before the planned review.
Parents or carers of children with non-specific symptoms who are unlikely to have
meningococcal disease should be advised to call back if the child’s condition deteriorates.
This advice should take account of local access to health care.
interval assessment
No studies were identified which specifically addressed the practice of interval assessment or
alternatives such as telephone assessment.
For children where diagnosis of meningococcal disease is likely, urgent treatment is required
and should not be delayed by interval assessment.15
DChildren with symptoms or signs which are highly suggestive of meningococcal disease
should not have their treatment delayed by interval assessment.
Children with non-specific symptoms at initial presentation, in whom meningococcal
disease cannot be excluded, should be reassessed within four to six hours.
Carers should seek further clinical advice if the child’s condition deteriorates prior to
planned reassessment, eg rash changes. This advice should take account of local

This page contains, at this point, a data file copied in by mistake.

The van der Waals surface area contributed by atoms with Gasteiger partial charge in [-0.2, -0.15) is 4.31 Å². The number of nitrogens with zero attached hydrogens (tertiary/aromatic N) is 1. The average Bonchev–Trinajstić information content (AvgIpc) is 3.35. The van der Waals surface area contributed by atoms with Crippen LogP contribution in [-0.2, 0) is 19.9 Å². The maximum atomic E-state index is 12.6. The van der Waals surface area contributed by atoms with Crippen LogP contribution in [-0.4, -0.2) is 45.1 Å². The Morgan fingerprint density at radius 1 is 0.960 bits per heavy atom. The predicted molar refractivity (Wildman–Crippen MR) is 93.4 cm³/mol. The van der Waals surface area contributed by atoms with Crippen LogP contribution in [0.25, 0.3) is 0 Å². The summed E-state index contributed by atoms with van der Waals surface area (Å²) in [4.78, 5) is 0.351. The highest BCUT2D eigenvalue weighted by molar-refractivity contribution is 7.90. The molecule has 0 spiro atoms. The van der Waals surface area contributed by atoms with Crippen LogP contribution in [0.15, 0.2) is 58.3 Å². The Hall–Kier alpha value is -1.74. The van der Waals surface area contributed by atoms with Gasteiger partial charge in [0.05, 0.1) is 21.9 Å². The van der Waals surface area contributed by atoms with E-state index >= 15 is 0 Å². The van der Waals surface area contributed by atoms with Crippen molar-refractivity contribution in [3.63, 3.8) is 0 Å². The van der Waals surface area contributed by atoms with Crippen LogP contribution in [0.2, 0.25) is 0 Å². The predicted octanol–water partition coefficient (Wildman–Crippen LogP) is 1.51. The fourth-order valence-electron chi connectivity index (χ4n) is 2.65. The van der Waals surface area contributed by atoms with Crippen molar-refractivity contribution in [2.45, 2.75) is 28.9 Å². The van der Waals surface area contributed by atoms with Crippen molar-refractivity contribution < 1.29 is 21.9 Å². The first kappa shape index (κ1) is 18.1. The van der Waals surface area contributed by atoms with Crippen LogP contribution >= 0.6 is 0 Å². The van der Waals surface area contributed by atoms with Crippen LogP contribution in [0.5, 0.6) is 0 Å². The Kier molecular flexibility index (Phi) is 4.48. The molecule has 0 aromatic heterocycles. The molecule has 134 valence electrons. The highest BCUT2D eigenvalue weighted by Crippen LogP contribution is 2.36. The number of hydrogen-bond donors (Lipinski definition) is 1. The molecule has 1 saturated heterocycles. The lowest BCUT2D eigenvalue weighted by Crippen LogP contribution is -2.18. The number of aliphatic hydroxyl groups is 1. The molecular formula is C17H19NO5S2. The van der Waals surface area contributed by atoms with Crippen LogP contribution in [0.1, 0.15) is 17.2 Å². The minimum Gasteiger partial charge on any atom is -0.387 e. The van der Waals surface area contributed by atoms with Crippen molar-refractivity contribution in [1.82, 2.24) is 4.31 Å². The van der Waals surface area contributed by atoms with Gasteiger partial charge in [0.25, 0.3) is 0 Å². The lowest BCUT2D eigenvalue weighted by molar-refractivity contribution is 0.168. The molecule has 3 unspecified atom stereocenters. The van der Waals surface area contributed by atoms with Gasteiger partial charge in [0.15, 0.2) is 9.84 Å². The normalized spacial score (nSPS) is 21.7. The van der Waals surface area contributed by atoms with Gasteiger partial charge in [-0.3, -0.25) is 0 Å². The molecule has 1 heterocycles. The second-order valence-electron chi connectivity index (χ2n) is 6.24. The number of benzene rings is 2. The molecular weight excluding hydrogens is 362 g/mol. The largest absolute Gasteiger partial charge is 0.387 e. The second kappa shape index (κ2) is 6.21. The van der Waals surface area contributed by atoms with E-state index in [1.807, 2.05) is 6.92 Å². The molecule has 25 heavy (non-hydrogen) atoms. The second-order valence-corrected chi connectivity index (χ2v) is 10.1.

arrangements for health care.
awareness campaigns
There have been a number of high profile awareness campaigns such as the ‘glass test’ in recent
years. There is widespread belief that these campaigns have raised the profile of meningococcal
disease and contributed to control of the disease. Despite this, no quantitative evidence was
identified to demonstrate the effectiveness of awareness campaigns or educational interventions
to improve the recognition, diagnosis or treatment of meningococcal disease by parents or
other members of the public.
Management of invasive meningococcal disease in children and young people
3Early treatment
antibiotic therapy
The evidence on pre-hospital administration of intravenous antibiotics in children with suspected
meningococcal disease is inconclusive.144 One case control study suggested penicillin treatment
in the community increased mortality, but the study only administered treatment to children
with severe disease.16 Other studies, one of which is based in an emergency department rather
than the community, support the use of antibiotics to reduce the risk of mortality.17,18
Expert opinion advises starting antibiotic treatment before admission to hospital, due to the speed
with which children with meningococcal disease can deteriorate, and because it is unlikely to
cause harm unless the child is allergic to penicillin.15